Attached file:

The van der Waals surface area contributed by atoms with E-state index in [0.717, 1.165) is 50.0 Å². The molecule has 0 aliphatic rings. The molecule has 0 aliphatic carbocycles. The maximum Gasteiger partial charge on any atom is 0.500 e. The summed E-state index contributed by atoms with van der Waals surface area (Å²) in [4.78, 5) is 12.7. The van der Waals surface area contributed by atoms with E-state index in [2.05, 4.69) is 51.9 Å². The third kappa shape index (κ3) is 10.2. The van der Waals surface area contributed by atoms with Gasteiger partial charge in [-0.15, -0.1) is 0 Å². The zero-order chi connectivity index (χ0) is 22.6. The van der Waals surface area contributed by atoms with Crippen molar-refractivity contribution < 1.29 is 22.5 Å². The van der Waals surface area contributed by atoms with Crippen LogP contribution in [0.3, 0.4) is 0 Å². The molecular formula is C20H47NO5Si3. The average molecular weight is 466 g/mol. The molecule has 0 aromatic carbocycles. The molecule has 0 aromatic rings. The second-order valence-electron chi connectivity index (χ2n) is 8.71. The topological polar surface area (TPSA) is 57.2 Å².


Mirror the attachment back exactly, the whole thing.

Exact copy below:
The van der Waals surface area contributed by atoms with E-state index in [0.717, 1.165) is 50.0 Å². The molecule has 0 aliphatic rings. The molecule has 0 aliphatic carbocycles. The maximum Gasteiger partial charge on any atom is 0.500 e. The summed E-state index contributed by atoms with van der Waals surface area (Å²) in [4.78, 5) is 12.7. The van der Waals surface area contributed by atoms with E-state index in [2.05, 4.69) is 51.9 Å². The third kappa shape index (κ3) is 10.2. The van der Waals surface area contributed by atoms with Gasteiger partial charge in [-0.15, -0.1) is 0 Å². The zero-order chi connectivity index (χ0) is 22.6. The van der Waals surface area contributed by atoms with Crippen molar-refractivity contribution < 1.29 is 22.5 Å². The van der Waals surface area contributed by atoms with Crippen LogP contribution in [0.3, 0.4) is 0 Å². The molecular formula is C20H47NO5Si3. The average molecular weight is 466 g/mol. The molecule has 0 aromatic carbocycles. The molecule has 0 aromatic rings. The second-order valence-electron chi connectivity index (χ2n) is 8.71. The topological polar surface area (TPSA) is 57.2 Å².